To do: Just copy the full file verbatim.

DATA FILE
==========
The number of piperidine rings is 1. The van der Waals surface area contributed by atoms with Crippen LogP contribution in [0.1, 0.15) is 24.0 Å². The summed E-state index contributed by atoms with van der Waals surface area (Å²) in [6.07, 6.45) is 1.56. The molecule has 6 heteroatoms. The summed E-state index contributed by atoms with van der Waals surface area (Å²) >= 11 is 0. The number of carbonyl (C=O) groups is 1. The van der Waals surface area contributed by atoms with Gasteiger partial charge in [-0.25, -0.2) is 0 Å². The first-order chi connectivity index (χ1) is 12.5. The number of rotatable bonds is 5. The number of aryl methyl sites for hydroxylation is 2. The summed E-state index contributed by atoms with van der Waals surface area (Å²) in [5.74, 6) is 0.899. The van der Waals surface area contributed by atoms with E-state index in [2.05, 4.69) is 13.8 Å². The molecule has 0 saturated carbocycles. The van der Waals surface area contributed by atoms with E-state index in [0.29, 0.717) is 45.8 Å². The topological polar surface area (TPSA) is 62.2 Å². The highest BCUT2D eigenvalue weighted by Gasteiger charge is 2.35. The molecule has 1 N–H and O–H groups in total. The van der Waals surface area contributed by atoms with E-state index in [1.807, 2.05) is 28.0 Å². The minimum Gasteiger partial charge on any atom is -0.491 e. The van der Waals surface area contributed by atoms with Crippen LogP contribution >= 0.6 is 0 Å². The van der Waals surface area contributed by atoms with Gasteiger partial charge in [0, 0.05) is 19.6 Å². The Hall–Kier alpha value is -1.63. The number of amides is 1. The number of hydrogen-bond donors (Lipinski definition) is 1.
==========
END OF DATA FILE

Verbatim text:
The number of piperidine rings is 1. The van der Waals surface area contributed by atoms with Crippen LogP contribution in [0.1, 0.15) is 24.0 Å². The summed E-state index contributed by atoms with van der Waals surface area (Å²) in [6.07, 6.45) is 1.56. The molecule has 6 heteroatoms. The summed E-state index contributed by atoms with van der Waals surface area (Å²) >= 11 is 0. The number of carbonyl (C=O) groups is 1. The van der Waals surface area contributed by atoms with Gasteiger partial charge in [-0.25, -0.2) is 0 Å². The first-order chi connectivity index (χ1) is 12.5. The number of rotatable bonds is 5. The number of aryl methyl sites for hydroxylation is 2. The summed E-state index contributed by atoms with van der Waals surface area (Å²) in [5.74, 6) is 0.899. The van der Waals surface area contributed by atoms with E-state index in [2.05, 4.69) is 13.8 Å². The molecule has 0 saturated carbocycles. The van der Waals surface area contributed by atoms with E-state index in [0.29, 0.717) is 45.8 Å². The topological polar surface area (TPSA) is 62.2 Å². The highest BCUT2D eigenvalue weighted by Gasteiger charge is 2.35. The molecule has 1 N–H and O–H groups in total. The van der Waals surface area contributed by atoms with E-state index in [1.807, 2.05) is 28.0 Å². The minimum Gasteiger partial charge on any atom is -0.491 e. The van der Waals surface area contributed by atoms with Crippen LogP contribution >= 0.6 is 0 Å². The van der Waals surface area contributed by atoms with Gasteiger partial charge in [0, 0.05) is 19.6 Å². The Hall–Kier alpha value is -1.63. The number of amides is 1. The number of hydrogen-bond donors (Lipinski definition) is 1.